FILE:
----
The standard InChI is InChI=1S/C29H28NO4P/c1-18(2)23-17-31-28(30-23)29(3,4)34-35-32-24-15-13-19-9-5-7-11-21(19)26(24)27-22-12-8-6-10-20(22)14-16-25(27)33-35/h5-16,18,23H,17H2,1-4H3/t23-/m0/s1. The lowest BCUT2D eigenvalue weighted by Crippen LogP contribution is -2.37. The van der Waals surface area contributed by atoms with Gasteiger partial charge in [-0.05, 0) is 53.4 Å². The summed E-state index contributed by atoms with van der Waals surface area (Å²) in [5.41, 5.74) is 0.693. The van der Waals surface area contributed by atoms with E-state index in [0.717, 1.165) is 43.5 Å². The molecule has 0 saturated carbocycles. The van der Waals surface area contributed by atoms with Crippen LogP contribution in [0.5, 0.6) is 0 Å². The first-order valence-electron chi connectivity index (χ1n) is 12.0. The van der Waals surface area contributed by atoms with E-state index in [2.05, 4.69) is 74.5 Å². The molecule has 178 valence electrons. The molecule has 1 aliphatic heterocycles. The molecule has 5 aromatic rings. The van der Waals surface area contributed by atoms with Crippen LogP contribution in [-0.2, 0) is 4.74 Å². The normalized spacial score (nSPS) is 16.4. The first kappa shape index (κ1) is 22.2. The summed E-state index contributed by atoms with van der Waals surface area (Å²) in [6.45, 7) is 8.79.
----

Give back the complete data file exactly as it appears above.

The standard InChI is InChI=1S/C29H28NO4P/c1-18(2)23-17-31-28(30-23)29(3,4)34-35-32-24-15-13-19-9-5-7-11-21(19)26(24)27-22-12-8-6-10-20(22)14-16-25(27)33-35/h5-16,18,23H,17H2,1-4H3/t23-/m0/s1. The lowest BCUT2D eigenvalue weighted by Crippen LogP contribution is -2.37. The van der Waals surface area contributed by atoms with Gasteiger partial charge in [-0.05, 0) is 53.4 Å². The summed E-state index contributed by atoms with van der Waals surface area (Å²) in [5.41, 5.74) is 0.693. The van der Waals surface area contributed by atoms with E-state index in [0.717, 1.165) is 43.5 Å². The molecule has 0 saturated carbocycles. The van der Waals surface area contributed by atoms with Crippen LogP contribution in [0.5, 0.6) is 0 Å². The first-order valence-electron chi connectivity index (χ1n) is 12.0. The van der Waals surface area contributed by atoms with E-state index in [2.05, 4.69) is 74.5 Å². The molecule has 178 valence electrons. The molecule has 1 aliphatic heterocycles. The molecule has 5 aromatic rings. The van der Waals surface area contributed by atoms with Crippen LogP contribution in [-0.2, 0) is 4.74 Å². The normalized spacial score (nSPS) is 16.4. The first kappa shape index (κ1) is 22.2. The summed E-state index contributed by atoms with van der Waals surface area (Å²) in [6.45, 7) is 8.79.